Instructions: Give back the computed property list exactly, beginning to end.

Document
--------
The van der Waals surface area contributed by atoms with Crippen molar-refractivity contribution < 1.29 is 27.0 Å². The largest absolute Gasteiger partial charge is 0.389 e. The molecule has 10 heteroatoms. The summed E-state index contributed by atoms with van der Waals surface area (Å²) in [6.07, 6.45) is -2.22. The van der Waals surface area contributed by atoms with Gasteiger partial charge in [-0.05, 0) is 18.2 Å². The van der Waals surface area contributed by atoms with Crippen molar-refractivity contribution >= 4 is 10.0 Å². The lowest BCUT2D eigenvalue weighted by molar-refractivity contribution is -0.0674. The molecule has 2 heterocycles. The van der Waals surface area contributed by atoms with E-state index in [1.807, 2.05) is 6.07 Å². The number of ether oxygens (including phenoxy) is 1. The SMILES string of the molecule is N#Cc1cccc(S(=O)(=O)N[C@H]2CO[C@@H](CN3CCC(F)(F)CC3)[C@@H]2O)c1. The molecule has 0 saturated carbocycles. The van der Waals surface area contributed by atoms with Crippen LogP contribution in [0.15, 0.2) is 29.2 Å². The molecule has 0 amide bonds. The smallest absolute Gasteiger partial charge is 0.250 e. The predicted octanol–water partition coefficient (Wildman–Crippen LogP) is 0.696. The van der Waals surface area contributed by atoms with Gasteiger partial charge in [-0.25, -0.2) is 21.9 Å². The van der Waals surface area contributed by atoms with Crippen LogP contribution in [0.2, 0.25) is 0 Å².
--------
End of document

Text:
The van der Waals surface area contributed by atoms with Crippen molar-refractivity contribution < 1.29 is 27.0 Å². The largest absolute Gasteiger partial charge is 0.389 e. The molecule has 10 heteroatoms. The summed E-state index contributed by atoms with van der Waals surface area (Å²) in [6.07, 6.45) is -2.22. The van der Waals surface area contributed by atoms with Gasteiger partial charge in [-0.05, 0) is 18.2 Å². The van der Waals surface area contributed by atoms with Crippen molar-refractivity contribution >= 4 is 10.0 Å². The lowest BCUT2D eigenvalue weighted by molar-refractivity contribution is -0.0674. The molecule has 2 heterocycles. The van der Waals surface area contributed by atoms with E-state index in [1.807, 2.05) is 6.07 Å². The number of ether oxygens (including phenoxy) is 1. The SMILES string of the molecule is N#Cc1cccc(S(=O)(=O)N[C@H]2CO[C@@H](CN3CCC(F)(F)CC3)[C@@H]2O)c1. The molecule has 0 saturated carbocycles. The van der Waals surface area contributed by atoms with Crippen LogP contribution in [0.15, 0.2) is 29.2 Å². The molecule has 0 amide bonds. The smallest absolute Gasteiger partial charge is 0.250 e. The predicted octanol–water partition coefficient (Wildman–Crippen LogP) is 0.696. The van der Waals surface area contributed by atoms with Gasteiger partial charge in [-0.25, -0.2) is 21.9 Å². The van der Waals surface area contributed by atoms with Crippen LogP contribution in [0.2, 0.25) is 0 Å².